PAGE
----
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Boise State football: The call-out and the response

Only one thing could pre-empt COVID-19 over the weekend, even in the sports world. Coaches have been compelled to speak, and Boise State’s did.
Credit: Matt Cilley / AP Images
Boise State's Orlando Scandrick celebrates his interception with Jason Robinson during an NCAA game against New Mexico State on Sunday, October 7, 2007 in Boise, Idaho. Boise State won 58-0.

BOISE, Idaho — Monday, June 1, 2020.

Former Boise State safety Jason Robinson posted a Twitter video Saturday morning that was almost 15 minutes long, calling out coach Bryan Harsin for not making a statement about the unrest in America following the George Floyd killing. Robinson questioned Harsin’s support of his black players and suggested those players look at the transfer portal if they don’t feel that support. 

Harsin released a statement later in the day. It didn’t mention Floyd, nor race. But it was good, ending with: “The hate, the discord, the belief that voices are falling on deaf ears—it needs to change. Now. There is no place for it in our program, and it shouldn’t have a place in our society. We all need to be better, and it starts with each and every one of us caring for all we encounter regardless of color, politics or any other differences we might have.”

Robinson contends that the success and growth of the city of Boise is “large in part due to the exposure that was given to the city by its football program,” pointing to the 2007 Fiesta Bowl as the flashpoint. “We’re talking about a football program that has had many, many, many African Americans come through and lend their talents to the Boise State brand,” said Robinson, naming a slew of black Broncos stars over the years. 

Their role in the rise of Boise State football is undeniable. Also undeniable is the fact that, although Bronco Nation appreciates and cares about these players, many fans don’t understand the challenges they’ve faced throughout their lives. It’s time to start.

RELATED: Idaho Black History Museum director speaks out on George Floyd's death, local police and growing up black

RICE CONTRIBUTES TO THE CONVERSATION

Boise State men’s basketball coach Leon Rice released a statement Sunday night, and he drilled it down well. “We met this morning as a program, along with our families,” said Rice. “We are angry and sad,” Rice said. “There is no place in our communities for hatred or racism. The world is watching as each of us chooses how to respond in words and in actions. Rice finished with: “We can make a meaningful difference, and we are going to. Please join us in honoring the legacy of George Floyd and commit to action in your local communities.”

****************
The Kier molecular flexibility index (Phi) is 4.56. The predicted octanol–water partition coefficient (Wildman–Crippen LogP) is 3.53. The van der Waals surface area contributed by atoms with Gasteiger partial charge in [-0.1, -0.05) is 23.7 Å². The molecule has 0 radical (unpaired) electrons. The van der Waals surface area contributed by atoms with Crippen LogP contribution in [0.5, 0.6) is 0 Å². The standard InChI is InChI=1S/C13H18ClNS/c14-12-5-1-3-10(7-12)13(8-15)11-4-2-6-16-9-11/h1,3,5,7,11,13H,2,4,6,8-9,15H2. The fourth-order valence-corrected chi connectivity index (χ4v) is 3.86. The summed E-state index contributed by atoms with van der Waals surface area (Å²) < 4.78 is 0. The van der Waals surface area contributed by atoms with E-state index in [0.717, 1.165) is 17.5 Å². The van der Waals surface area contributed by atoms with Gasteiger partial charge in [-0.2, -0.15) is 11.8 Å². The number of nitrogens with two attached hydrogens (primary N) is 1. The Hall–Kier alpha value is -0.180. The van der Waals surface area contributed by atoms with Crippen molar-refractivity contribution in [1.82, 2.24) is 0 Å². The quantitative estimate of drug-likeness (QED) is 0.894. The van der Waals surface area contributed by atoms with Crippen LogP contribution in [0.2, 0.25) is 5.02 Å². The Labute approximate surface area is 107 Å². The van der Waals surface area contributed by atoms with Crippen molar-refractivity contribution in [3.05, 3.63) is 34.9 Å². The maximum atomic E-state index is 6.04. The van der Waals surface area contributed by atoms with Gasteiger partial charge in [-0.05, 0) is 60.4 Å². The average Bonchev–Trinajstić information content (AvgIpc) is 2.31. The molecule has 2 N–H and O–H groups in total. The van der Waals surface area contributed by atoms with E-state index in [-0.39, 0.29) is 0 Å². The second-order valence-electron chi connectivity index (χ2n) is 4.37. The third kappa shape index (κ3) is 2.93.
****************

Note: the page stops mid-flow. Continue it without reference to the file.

CROWDED GROUP OF FIVE FIELD

CBSSports.com rolled out its preseason top 25 (actually preseason top 130) over the weekend, and Boise State checks in at No. 22. The Broncos are one spot ahead of Air Force, the same way the two teams ended last season in the Coaches Poll. The CBS list is Group of Five-heavy, with Memphis tops at No. 16. Appalachian State is No. 19, Navy No. 20, and Cincinnati No. 21. Strength of schedule is as key as ever in the race for a New Year’s Six bowl. Five of the Mountain West’s 12 schools are ranked No. 101 or below: San Jose State, Colorado State, Fresno State, UNLV and New Mexico. The Broncos are scheduled to play four of them this season.

RELATED: Boise State football: Albertsons Stadium 50th anniversary, Part X

JUSTINIAN BEFORE DERRICK

The weekend started with ESPN updating its “Top 100 Best Available” list for the NBA Draft. Boise State proudly notes it is one of just 17 schools nationwide with multiple players on the list, including the only Mountain West program. But the players’ rankings don’t bode well for the NBA Draft. Justinian Jessup, at No. 92, is actually rated ahead of Derrick Alston’s No. 95. Jessup seems ticketed for overseas, while Alston is in Boise and participating in team activities despite declaring early for the draft. It’s looking more and more like Alston will be back.

THIS DAY IN SPORTS…June 1, 1979:

The Seattle Supersonics, led by Jack Sikma, Gus Williams, and Downtown Fred Brown off the bench, beat Washington, 97-93, to win the NBA Finals in five games. The Bullets were coached by Dick Motta, the pride of Fish Haven, Idaho, who guided Grace High School to the 1959 Idaho Class AA championship. It was the only NBA title for Seattle, which watched the Sonics become the Oklahoma City Thunder in 2008.

(Tom Scott hosts the Scott Slant segment during the football season on KTVB’s Sunday Sports Extra and anchors five sports segments each weekday on 93.1 FM KTIK. He also served as color commentator on KTVB’s telecasts of Boise State football for 14 seasons.)

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